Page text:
In 1883 Season 1, Episode 4, “The Crossing,”The Brazos River is the most dangerous threat to our brave pioneers. Episode 4 was written by Taylor Sheridan, and directed by Christina Voros. It begins with Elsa trading Alina (Amanda Jaros), to get a sensible pair pants. James (Tim McGraw), her father, has turned all of their gold into jewelry in order to conceal their assets on the trail. Elsa is eager to barter with the hidden treasure. Elsewhere, James, Captain Shea (Sam Elliott), Thomas (LaMonica Garrett), Wade (James Landry Hébert) and Josef (Marc Rissmann) make plans to cross the Brazos River. After some argument (“This talking back is getting contagious,”Shea states that James will carry people across River. Thomas, Shea, and Wade will transport the wagons. Wade will bring the cattle.
James decides that he will go rogue and cross the Brazos in the night, rather than in the morning with everyone else. He is shocked to see Ennis & Elsa kissing! After a heartfelt father/daughter conversation, James, Margaret (Faith Hill), and John (Audie Rick), crossed the Brazos. It was a difficult feat that proved to be more difficult than expected. Back at the camp, Shea has nightmares about his Civil War experiences, making him even more uneasy about the next day’s crossing. Nearby, Thomas (Gratiela Brancusi), and Noemi (Gratiela Brancusi), move closer to the fire, while Josef (Anna Fiamora), and Risa (Anna Fiamora), decide to bring a baby into the world. The peace they enjoy is disrupted when Shea orders them to unload their wagons, which have become clogged with heavy furniture and even a piano.
The crossing of the Brazos River is chaotic. James and Margaret assist people crossing the Brazos River by securing a leadline from one side to the other. Thomas is there to grab pioneers who drown. Unfortunately, they can’t save all of them. Many people drown, wagons are badly destroyed, belongings are destroyed, and travelers become increasingly desperate. Margaret is pulled off her horse once by a drowning settler. She is forced to fight the man to save herself. The background music to this harrowing scene is a version of Beethoven’s “Moonlight Sonata”Elsa played the piano for Wade and Ennis. The haunting melody seems symbolic of her departure from her civilized life and acceptance of the harsh wilderness surrounding her. Elsa recounts the story as she watches the group dig graves for the deceased. “No matter how much we love it, the land will never love us back.” She’s not wrong.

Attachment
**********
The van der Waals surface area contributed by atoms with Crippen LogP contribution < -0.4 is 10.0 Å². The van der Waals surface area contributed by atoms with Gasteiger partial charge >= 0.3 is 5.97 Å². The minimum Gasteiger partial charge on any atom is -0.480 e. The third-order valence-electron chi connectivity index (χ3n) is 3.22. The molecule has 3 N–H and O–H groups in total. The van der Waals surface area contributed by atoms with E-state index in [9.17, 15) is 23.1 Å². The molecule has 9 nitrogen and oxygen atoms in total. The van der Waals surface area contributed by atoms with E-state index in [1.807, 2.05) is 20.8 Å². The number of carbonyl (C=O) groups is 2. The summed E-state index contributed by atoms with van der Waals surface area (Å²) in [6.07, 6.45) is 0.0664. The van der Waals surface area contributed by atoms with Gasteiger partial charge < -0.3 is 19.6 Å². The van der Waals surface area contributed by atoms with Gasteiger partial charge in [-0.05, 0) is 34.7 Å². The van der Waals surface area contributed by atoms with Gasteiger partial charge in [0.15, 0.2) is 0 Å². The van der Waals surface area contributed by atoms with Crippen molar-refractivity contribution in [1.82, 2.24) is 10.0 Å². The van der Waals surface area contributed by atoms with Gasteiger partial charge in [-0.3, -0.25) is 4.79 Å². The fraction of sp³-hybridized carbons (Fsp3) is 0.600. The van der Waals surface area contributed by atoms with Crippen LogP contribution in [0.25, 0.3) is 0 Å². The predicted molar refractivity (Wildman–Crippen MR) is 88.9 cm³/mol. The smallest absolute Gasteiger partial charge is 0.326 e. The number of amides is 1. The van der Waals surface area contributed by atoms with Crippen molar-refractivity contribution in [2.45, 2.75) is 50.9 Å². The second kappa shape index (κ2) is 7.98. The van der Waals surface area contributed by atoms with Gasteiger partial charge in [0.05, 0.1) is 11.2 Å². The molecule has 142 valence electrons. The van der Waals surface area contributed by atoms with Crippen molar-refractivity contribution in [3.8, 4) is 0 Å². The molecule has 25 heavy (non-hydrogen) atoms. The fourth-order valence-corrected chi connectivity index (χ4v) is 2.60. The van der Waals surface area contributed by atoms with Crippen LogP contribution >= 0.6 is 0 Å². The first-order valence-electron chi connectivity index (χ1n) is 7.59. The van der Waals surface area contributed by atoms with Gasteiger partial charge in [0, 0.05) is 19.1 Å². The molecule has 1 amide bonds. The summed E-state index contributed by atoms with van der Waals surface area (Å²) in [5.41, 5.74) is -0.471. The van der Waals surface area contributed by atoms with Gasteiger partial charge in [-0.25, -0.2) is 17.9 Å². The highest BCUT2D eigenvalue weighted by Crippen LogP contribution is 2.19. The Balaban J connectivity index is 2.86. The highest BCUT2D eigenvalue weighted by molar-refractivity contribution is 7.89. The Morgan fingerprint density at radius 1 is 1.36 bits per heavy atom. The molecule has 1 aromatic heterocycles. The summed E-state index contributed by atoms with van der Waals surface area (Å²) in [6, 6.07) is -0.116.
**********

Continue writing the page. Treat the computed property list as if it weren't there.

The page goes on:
Let’s break down the 5 most important moments from Episode 4 that will have repercussions throughout the rest of the season.
Josef told Shea that swimming is illegal in his country when he asked Josef if he knew how to swim. He adds: “Where I’m from, they whipped the bodies of the drowned before they are buried.”Josef questions Shea about Oregon. Shea replies, “It’s worth the risk if that’s what you’re asking.”
Shea comments on Thomas when they are all alone. “It takes a lot to surprise me, Thomas. These people, they’ve never been allowed to think for themselves. They can hardly think at all. The fact that they aren’t heading to Galveston, begging their way on to a boat for home, shocks me. It shocks me that they haven’t quit yet.” Thomas replies: “I don’t know why those folks would want to go home. Home sounds like hell.”Thomas responds to Shea’s observation that the hell they know might be more than the unknown. “That’s ’cause you ain’t ever been whipped.”Shea is able to see the motivation behind this group of unprepared travelers to travel West with that exchange.
ELSA AND ENNIS KISS
After receiving James’s permission to court Elsa, Ennis wasted no time laying on the charm. When Ennis comes across Elsa singing the parlor song, he is stunned. “Beautiful Dreamer,”He is completely captivated by his ability to induce sleep in the cattle. He gets her to continue singing while he sits next her on his horse. He kisses her in moonlight, overcome by emotion. Elsa pleads with him to stop apologizing for his forwardness. “do it again.”